LOS ANGELES– Bank of America illegally denies employment to qualified applicants based on their immigration status even though they are authorized to work in the United States, a lawsuit filed in federal court today charged.
MALDEF (Mexican American Legal Defense and Educational Fund) and the law firm Elliot Morgan Parsonage PLLC of Winston-Salem, N.C., filed the suit on behalf of Daniel Marques, a 27-year-old native of Brazil who is a recipient of Deferred Action for Childhood Arrivals (DACA).
Marques is authorized to work by U.S. Citizenship and Immigration Services, but he was abruptly disqualified from consideration for a job with Merrill Lynch Wealth Management, a division of Bank of America, after he informed the company of his DACA grant, the lawsuit states.
Bank of America is accused of violating the federal Civil Rights Act of 1866, which prohibits intentional discrimination based on alienage.
“Any company, like Bank of America, with a significant Latino customer base and that seeks to build further business with the growing Latino community, would do well to avoid policies or practices that discriminate, irrationally, on the basis of immigration status,” said Thomas A. Saenz, MALDEF president and general counsel.
Marques submitted an application in March 2016 through Bank of America’s online job application portal for a position in New Jersey as a Practice Management Development Associate within the financial advisor program of Merrill Lynch Wealth Management. He received an email soon thereafter from Bank of America’s vice president, executive recruiter for the mid-Atlantic market to schedule a March 30 telephone interview. The vice president informed Marques during the interview that as a non-citizen applicant, he was required to be eligible to work in the United States “without limitations.”
After the phone interview, the executive recruiter sent Marques an email the same day saying she would recommend further interviews. Marques responded with a request for further clarification of her statement that he would need work authorization “without limitations,” and attached a copy of his valid Employment Authorization Document, which is renewable every two years under DACA.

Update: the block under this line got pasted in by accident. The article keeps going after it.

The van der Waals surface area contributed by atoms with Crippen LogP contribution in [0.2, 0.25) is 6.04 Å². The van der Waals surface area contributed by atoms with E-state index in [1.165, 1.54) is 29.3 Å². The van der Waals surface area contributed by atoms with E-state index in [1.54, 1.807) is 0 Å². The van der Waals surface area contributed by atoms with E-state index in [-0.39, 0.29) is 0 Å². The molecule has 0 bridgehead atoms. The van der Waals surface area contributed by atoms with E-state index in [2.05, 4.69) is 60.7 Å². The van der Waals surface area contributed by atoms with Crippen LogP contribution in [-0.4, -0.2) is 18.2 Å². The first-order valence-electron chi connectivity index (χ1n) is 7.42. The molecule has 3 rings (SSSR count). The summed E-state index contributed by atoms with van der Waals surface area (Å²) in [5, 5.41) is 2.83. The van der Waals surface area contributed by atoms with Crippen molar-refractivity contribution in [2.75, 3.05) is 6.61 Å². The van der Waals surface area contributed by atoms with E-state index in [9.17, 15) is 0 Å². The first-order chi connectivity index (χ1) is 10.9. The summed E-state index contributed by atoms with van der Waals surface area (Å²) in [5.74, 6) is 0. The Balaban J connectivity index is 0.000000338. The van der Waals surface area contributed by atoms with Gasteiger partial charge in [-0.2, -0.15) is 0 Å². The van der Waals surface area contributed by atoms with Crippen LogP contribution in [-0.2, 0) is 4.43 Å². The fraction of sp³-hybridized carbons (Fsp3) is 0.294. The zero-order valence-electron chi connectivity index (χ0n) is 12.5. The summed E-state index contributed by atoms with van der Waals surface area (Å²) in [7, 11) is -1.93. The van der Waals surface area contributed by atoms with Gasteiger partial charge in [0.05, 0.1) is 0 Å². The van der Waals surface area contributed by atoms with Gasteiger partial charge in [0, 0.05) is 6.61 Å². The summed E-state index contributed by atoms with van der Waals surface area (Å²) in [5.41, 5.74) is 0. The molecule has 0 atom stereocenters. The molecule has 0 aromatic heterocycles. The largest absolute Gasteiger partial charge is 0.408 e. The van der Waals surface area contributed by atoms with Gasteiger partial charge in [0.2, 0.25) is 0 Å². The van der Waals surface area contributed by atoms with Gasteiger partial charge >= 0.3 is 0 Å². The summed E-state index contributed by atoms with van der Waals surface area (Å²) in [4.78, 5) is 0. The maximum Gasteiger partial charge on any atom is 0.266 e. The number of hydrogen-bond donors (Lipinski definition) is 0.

On April 4, 2016, the executive called Marques to say that he was disqualified from further consideration for the job because he is a DACA recipient. Marques sent follow-up emails seeking more specific information, but he did not receive any responses.
“We are determined to vindicate the full rights afforded to immigrants with federal work authorization,” said Burth López, MALDEF staff attorney and counsel in the case. “Companies may not pick and choose among work-authorized job applicants based on the applicants’ immigration status.”
The lawsuit seeks class -action status on behalf of all non-citizens who were authorized to work in the United States, including other holders of deferred action, refugees, and visa holders, and who were denied employment by Bank of America after April 4, 2016 because of their immigration status.
“Elliot Morgan Parsonage PLLC is looking forward to working with MALDEF to fight employment discrimination against young people with DACA,” said co-counsel Helen L. Parsonage.
The lawsuit is the third filed by MALDEF in the past year challenging employment policies that discriminate against DACA recipients. Last July, MALDEF and co-counsel Outten & Golden LLP sued consumer product giant Procter & Gamble on behalf of a former college student who had been denied a paid internship based on his DACA status.
The case is Daniel Marques v. Bank of America Corporation, Case No. 3:18-cv-00228, in the U.S. District Court for the Western District of North Carolina, Charlotte Division.